The Correlation Between Maximum Shear-strain Analysis and MRI images in Lumbar Disc Herniation

Author: Sara Panahi

Panahi, Sara, 2018 The Correlation Between Maximum Shear-strain Analysis and MRI images in Lumbar Disc Herniation, Flinders University, College of Science and Engineering

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Chronic back pain is a benign, frequent, costly and complex condition which is the second leading cause of Burden of Disease in Australia. Lack of standard therapeutic treatment options for herniated disc and back pain, in general, is a consequence of the limited knowledge in understanding disc failure, although it is commonly believed that certain motions can cause disc herniation in the lumbar region of the vertebral column. A precise perusal of the literature reveals that analyzing the progression of three-dimensional internal maximum shear strains (MSS) in different regions of the disc, during repetitive combined loading can bring insight to understanding the disc failure mechanism. The current multimodal study is designed to investigate disc damage that results from combined motions under repetitive loading using internal tissue displacements and strains supported by magnetic resonance imaging (MRI) assessment.

Eight human lumbar discs underwent pre-test MRI and then were loaded under combined 13 degrees of forward flexion, 2 degrees of right axial rotation and 1.7 MPa compression up to 20,000 cycles or failure at the frequency of 1Hz which is supposed to remodel the heavy lifting in physical work, realistically. Calibration and endplate beads together with circumferential markers were used to identify the periphery of the disc and a wire grid inserted into the mid-transverse plane followed by stereo-radiography technique; then digitizing is performed in neutral position followed by 1, 500, 1,000, 5,000, 10,000, 15,000, 20,000 cycles. A sequence of Matlab codes was used to reconstruct the markers and wires to measure the tissue displacement progression, average MSS and largest principle strain in 9 anatomical regions. Complementary post-test MRI-based grading system is used to score the initiation and progression of the tears and fractures in order to correlate the level of damage to MSS findings in the same nine regions of the disc.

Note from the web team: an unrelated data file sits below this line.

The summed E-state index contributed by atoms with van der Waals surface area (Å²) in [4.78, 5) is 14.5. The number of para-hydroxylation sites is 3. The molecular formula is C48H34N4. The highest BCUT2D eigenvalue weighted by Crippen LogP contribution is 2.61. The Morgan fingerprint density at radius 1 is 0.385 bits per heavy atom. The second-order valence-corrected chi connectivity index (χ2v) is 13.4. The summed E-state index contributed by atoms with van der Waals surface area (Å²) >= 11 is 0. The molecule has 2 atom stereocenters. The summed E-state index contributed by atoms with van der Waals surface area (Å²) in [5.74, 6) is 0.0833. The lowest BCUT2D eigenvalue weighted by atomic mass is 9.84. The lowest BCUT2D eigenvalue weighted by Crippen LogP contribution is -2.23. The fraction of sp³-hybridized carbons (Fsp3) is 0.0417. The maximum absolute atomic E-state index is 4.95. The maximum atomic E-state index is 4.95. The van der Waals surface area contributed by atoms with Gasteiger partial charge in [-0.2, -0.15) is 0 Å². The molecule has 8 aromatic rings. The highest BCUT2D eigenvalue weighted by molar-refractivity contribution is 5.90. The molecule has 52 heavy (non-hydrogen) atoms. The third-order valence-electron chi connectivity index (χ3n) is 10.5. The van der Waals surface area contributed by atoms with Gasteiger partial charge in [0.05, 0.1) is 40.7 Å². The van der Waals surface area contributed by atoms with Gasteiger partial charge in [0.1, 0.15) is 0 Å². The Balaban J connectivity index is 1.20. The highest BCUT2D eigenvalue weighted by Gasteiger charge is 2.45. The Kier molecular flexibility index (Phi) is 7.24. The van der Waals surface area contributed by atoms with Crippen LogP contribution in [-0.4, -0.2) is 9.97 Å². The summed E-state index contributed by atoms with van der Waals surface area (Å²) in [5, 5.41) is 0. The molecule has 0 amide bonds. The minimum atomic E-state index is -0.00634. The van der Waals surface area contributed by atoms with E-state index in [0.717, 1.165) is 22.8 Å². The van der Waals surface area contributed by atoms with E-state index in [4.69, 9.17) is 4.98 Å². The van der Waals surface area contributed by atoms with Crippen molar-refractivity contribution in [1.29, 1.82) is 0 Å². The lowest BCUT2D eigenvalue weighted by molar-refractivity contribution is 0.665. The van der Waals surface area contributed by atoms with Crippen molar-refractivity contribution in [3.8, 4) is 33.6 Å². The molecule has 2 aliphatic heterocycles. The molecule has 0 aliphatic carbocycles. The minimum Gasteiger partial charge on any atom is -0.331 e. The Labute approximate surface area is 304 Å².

The association between two sets of scores from MRI and MSS analyses obtained in this study could potentially serve for a better understanding of the biomechanical behaviour of the herniated disc and for investigation of the biomechanical aetiology of disc abnormalities (Spearman correlation factor= 0.5966; P<0.001). The high MSS values are located where annular tears fractures and disc bulge are present in MRI image. Additionally, posterolateral region is the common site of failure resulted by combined axial rotation, flexion and compression which validates the findings from computational studies using the same protocol of loading (right posterolateral region experiencing the largest MSS=62%). Finally, comparing the result obtained from alternative methods would be valuable in terms of developing the current surgical methods and procedures, improving the rehabilitation strategies, heavy lifting guidelines and therapeutic implant designs, as well as prevention of the segmental instability and back pain.

Keywords: Disc herniation, intervertebral disc, maximum shear strain, largest principal strain, biomechanical properties, three-dimensional, stereo radiography, Pfirrmann degeneration classification, nucleus extrusion, annulus protrusion, end plate fracture, disc prolapsed, rim lesion, concentric and radial tears

Subject: Engineering thesis

Thesis type: Masters
Completed: 2018
School: College of Science and Engineering
Supervisor: Associate Professor John Costi